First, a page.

It is no secret that Mariano Rivera’s average velocity on both his four-seamer and his cutter was down last season. Now that he is a full year removed from shoulder surgery, an issue that seemed to hinder his arm strength for much of 2009 and cause, in part, the downturn in pitch speed, we have a reason to be optimistic about his velocity going forward. However, if his velocity remains in its current range, or falls further, there is reason to wonder about his effectiveness over the course of a new contract, which he will seek after entering free agency at the end of the year.
Some may decry the notion that Rivera’s loss in velocity impacted his year – he did pitch exceptionally well, as he usually does – but, believe it or not, Rivera’s minor decrease in pitch speed did manifest itself in his contact rates. In fact, Rivera had some of the higher contact rates in the American League a season ago. In the spirit of Alice in Wonderland, the following is a nice 3D bar chart – I love me some bar charts, man – that showcases this relationship.
Rivera’s career average velocities for his fastball (purple bar) and his cut-fastball (blue bar) are featured on the left (in mph) and, as you can see, in 2009, on the right, the two pitch speeds are down a few mph – 91.8 and 91.3 – in comparison. Conversely, but not coincidentally, the amount of contact hitters made on Rivera’s pitches outside of the zone, i.e., O-Contact% (green bar), and the amount of contact hitters made on Rivera’s pitches inside of the zone, i.e., Z-Contact% (red bar), both experienced significant increases – O-Swing of 73.2% and Z-Swing of 90.2% – when compared to the career numbers (O-Swing of 61.7% and Z-Swing of 85.9%). From this, it seems reasonable for one to then ponder a possible connection between Rivera’s downturn in velocity and his upswing in contact percentage. Essentially, when your pitches are not really as fast as they once were, there is more time for hitters to react to them.
This, of course, could relate to pitch movement, too, rather than just velocity. Rivera’s decrease in pitch speed was likely brought on by a lack of arm strength throughout the season, and this issue seemed to simultaneously lessen the movement on his fastball and cut-fastball. In 2009, according to pitch f/x, the vertical movement (up) on Rivera’s fastball was 4.83 inches and the horizontal movement (lateral, in right-handers) was 0.74 inches. Both numbers were well below average. For comparison, in 2008, Rivera’s fastball rose 7.52 inches and broke in on righties at 1.54 inches (below average but not like in 2009). That signals a significant loss of movement on the fastball which probably explains why Rivera rarely used it last season, throwing it only 7% of the time, according to FanGraphs.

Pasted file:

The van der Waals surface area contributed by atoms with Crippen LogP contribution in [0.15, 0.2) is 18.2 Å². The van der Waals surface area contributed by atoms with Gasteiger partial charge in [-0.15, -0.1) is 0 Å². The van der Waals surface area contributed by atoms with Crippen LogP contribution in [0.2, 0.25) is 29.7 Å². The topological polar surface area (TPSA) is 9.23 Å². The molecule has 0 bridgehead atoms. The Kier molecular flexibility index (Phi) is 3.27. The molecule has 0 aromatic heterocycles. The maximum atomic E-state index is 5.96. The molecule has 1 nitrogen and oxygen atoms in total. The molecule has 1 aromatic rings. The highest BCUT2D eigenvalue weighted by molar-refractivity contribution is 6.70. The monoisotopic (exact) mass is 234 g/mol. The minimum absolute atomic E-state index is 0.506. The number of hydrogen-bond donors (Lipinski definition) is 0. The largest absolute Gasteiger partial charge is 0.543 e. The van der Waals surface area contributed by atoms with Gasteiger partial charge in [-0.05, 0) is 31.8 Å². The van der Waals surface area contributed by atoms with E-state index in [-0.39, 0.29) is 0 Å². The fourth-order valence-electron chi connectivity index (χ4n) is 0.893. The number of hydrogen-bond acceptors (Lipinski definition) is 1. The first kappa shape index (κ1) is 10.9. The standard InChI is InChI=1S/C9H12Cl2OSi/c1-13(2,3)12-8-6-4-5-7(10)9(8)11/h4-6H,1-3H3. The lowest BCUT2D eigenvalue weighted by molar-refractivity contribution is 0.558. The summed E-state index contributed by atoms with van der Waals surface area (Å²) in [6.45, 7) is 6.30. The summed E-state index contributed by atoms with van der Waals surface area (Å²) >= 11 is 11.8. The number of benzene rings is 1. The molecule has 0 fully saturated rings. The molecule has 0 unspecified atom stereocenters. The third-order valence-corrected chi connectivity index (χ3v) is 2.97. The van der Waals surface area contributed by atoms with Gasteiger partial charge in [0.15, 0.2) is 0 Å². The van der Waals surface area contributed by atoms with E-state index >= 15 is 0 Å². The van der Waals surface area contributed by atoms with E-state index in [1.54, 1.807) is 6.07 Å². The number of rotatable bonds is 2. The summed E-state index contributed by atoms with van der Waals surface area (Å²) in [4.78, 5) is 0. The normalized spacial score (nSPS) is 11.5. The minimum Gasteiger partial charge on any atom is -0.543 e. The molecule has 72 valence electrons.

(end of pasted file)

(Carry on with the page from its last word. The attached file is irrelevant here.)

The cutter, the pitch Rivera used 82% of the time last season, also experienced a loss of movement. In 2008, its vertical rise was 7.21 inches – slightly less than the average mark for that year – and its horizontal movement (in on lefties, away from righties) was 2.52 inches, a mark which was well above average. However, in 2009, its vertical rise was 6.22 inches and its vertical movement was 2.12 inches. The vertical movement was a bit below average, about an inch below, but the horizontal break was still VERY good, despite the stated loss in year-to-year movement.
This, then, the decrease in Rivera’s pitch velocity and movement explains the marked increase in his contact rates (I looked at command, too, but his BB/9 of 1.63 was still under his career mark of 2.11). The two negative trends were likely brought on by the shoulder surgery Rivera had last winter that impacted his arm strength, but I’m sure age had something to do with it, as well (to a smaller degree). Some may say, well, if his velocity and pitch movement was down, and his contact rates were up, why was he still so effective in 2009? That is a valid question, of course, and I think it is mainly because Rivera has done away with his fastball in order to use the cutter almost exclusively. Even with the lesser movement last season, the movement was still great, which says a lot about the pitch. More contact was made, a notion evidenced further by Rivera’s higher than usual line drive rate – 21.8% in 2009, up from his career mark of 16.8% – but his peripherals were still above average across the board. Rivera seemed to realize the lack of velocity issue and went with more movement instead, though the cutter had less movement than it did in the past.
As I said at the outset of this novel, if the decrease in velocity remains, or continues, it might cause some concern when Rivera enters free agency and is looking for another contract. Those concerns are understandable, as the velocity change would impact Rivera’s game, a point made by his contact rates in 2009. However, he has clearly adapted well to his current abilities, and remains as effective as ever. He’s a robot, with or without a 96 mph fastball.
Photo by Reuters